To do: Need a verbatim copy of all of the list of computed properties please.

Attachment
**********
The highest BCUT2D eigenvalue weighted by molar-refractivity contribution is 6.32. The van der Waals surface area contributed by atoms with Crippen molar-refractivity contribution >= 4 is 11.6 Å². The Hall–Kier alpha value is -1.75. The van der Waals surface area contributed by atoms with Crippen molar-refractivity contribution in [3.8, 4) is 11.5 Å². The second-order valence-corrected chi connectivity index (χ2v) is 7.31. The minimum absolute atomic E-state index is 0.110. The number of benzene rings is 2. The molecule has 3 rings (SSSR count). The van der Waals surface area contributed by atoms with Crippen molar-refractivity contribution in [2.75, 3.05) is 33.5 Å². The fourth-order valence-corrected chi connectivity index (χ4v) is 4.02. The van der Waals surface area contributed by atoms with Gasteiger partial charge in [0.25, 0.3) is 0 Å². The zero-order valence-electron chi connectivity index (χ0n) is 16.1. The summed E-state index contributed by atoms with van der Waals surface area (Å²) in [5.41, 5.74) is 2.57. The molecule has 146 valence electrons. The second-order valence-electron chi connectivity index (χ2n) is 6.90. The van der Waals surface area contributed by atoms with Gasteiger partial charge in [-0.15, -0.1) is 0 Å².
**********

The highest BCUT2D eigenvalue weighted by molar-refractivity contribution is 6.32. The van der Waals surface area contributed by atoms with Crippen molar-refractivity contribution >= 4 is 11.6 Å². The Hall–Kier alpha value is -1.75. The van der Waals surface area contributed by atoms with Crippen molar-refractivity contribution in [3.8, 4) is 11.5 Å². The second-order valence-corrected chi connectivity index (χ2v) is 7.31. The minimum absolute atomic E-state index is 0.110. The number of benzene rings is 2. The molecule has 3 rings (SSSR count). The van der Waals surface area contributed by atoms with Crippen molar-refractivity contribution in [2.75, 3.05) is 33.5 Å². The fourth-order valence-corrected chi connectivity index (χ4v) is 4.02. The van der Waals surface area contributed by atoms with Gasteiger partial charge in [0.25, 0.3) is 0 Å². The zero-order valence-electron chi connectivity index (χ0n) is 16.1. The summed E-state index contributed by atoms with van der Waals surface area (Å²) in [5.41, 5.74) is 2.57. The molecule has 146 valence electrons. The second-order valence-electron chi connectivity index (χ2n) is 6.90. The van der Waals surface area contributed by atoms with Gasteiger partial charge in [-0.15, -0.1) is 0 Å².